In the late 1960s and early 1970s, the American Academy of Orthopedic Surgeons (AAOS) Committee on Injuries began sponsoring three-day emergency care practical training courses. These programs built upon the Red Cross Advanced First Aid Course by exposing participants to hands-on exercises using the innovative devices and best practices that emerged during the mid-20th century. The courses were locally sponsored by a prominent AAOS member and orthopedic surgeon, and introduced students to blood pressure monitoring, vehicle victim extrication, childbirth, scoop stretcher, positive pressure demand valve, bag/mask/valve (BMV), Brook Airway, oral airway use and a host of other ambulance technologies that were emerging in those pioneering years. The official text of the course was the AAOS Emergency Care and Transportation of the Sick & Injured, better known as the “Orange Book.”

The AAOS Practical Course pre-dated the original Department of Transportation’s 81-hour EMT-Ambulance courses that almost all states had implemented by the mid-1970s. Students who applied to attend the AAOS course were required to show a current American Red Cross Standard First Aid (eight hours of study) and Advanced First Aid (16 hours) course completion certificates prior to being allowed to attend and graduate the 24 hour AAOS course. Completing these course (a combined 48 hours) allowed the graduates to display the AAOS Emergency Medical Technician EMT patch.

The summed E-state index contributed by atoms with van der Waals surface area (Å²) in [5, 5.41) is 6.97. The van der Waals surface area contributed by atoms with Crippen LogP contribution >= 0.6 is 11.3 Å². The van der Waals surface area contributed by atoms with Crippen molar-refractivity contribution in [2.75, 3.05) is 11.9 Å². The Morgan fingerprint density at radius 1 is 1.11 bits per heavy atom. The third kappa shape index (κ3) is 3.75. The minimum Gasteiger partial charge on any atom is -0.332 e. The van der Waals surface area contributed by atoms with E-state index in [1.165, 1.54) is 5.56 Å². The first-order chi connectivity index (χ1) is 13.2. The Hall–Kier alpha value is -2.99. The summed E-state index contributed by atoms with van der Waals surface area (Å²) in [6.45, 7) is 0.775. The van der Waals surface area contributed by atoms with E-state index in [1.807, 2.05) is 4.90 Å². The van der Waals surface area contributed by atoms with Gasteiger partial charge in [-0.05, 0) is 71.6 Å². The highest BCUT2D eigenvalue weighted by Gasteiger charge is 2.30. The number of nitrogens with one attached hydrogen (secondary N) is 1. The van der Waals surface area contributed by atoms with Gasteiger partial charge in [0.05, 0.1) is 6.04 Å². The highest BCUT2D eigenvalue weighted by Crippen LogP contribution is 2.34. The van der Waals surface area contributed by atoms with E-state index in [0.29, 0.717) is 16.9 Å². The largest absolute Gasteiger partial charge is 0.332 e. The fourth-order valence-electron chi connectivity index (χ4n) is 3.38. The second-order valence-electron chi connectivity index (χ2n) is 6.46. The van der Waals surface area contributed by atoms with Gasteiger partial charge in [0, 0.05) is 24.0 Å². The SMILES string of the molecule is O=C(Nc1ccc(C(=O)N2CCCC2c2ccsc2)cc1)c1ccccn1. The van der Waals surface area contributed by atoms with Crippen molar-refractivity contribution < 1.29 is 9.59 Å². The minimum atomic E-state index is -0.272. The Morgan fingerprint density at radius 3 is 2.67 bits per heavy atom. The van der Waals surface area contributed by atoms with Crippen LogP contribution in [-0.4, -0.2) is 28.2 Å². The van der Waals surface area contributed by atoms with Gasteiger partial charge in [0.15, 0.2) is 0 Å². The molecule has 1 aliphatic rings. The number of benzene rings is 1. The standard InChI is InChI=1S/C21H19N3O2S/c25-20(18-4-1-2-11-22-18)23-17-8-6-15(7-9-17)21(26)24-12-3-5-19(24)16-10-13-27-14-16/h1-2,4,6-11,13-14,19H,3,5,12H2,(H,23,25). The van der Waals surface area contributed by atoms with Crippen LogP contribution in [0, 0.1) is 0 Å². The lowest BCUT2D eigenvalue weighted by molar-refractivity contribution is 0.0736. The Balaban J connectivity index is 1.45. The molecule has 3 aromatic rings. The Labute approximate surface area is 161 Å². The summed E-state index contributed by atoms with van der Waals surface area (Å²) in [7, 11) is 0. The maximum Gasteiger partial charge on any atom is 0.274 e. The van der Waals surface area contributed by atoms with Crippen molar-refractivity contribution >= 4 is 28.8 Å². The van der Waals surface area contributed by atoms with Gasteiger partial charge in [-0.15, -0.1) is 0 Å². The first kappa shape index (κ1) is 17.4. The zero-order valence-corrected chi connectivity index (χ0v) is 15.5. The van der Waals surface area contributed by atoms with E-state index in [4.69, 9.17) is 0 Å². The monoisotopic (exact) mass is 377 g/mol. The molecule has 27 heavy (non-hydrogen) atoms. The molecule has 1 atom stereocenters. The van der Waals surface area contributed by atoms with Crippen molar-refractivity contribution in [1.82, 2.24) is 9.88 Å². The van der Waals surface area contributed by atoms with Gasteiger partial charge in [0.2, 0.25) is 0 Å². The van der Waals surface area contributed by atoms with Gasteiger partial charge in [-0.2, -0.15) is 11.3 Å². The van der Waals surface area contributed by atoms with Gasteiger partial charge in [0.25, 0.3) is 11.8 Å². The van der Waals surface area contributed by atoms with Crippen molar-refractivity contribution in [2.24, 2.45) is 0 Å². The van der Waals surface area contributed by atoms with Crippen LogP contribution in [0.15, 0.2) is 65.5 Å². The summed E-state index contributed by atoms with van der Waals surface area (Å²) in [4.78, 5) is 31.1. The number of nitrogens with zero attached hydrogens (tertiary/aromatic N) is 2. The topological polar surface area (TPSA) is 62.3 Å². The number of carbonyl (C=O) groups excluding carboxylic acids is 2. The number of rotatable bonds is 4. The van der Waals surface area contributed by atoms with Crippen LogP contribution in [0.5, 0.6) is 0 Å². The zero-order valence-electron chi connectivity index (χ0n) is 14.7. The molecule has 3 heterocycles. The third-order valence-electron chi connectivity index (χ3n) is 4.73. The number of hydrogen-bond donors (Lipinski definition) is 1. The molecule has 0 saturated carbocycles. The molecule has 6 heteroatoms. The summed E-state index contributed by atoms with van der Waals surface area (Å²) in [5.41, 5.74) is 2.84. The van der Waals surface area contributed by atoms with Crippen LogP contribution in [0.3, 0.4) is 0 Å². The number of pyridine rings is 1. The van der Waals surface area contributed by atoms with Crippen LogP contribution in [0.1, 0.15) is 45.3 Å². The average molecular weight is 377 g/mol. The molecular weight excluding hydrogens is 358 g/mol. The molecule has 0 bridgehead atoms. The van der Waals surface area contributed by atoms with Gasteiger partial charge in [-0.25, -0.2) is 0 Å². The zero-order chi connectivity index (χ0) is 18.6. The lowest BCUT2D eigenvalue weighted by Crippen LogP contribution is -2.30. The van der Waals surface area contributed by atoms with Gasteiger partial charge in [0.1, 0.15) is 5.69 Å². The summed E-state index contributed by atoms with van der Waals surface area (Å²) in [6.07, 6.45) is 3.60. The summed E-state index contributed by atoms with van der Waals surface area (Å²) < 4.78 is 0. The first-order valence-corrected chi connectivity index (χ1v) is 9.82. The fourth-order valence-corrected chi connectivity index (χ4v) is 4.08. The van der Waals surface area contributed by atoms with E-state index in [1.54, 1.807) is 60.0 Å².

The Grady Hospital Ambulance Service and Metro Ambulance Service, both of which were in the City of Atlanta in the late 1960s, required all attendants to have completed the AAOS course. It was not until the fall of 1971 that Georgia implemented its 81 hour DOT basic EMT course. Robert Wells and Hugh Thompson were famous Atlanta AAOS physicians which sponsored these courses from 1969 to 1972.

Submitted to NEMSM August 2007, author unknown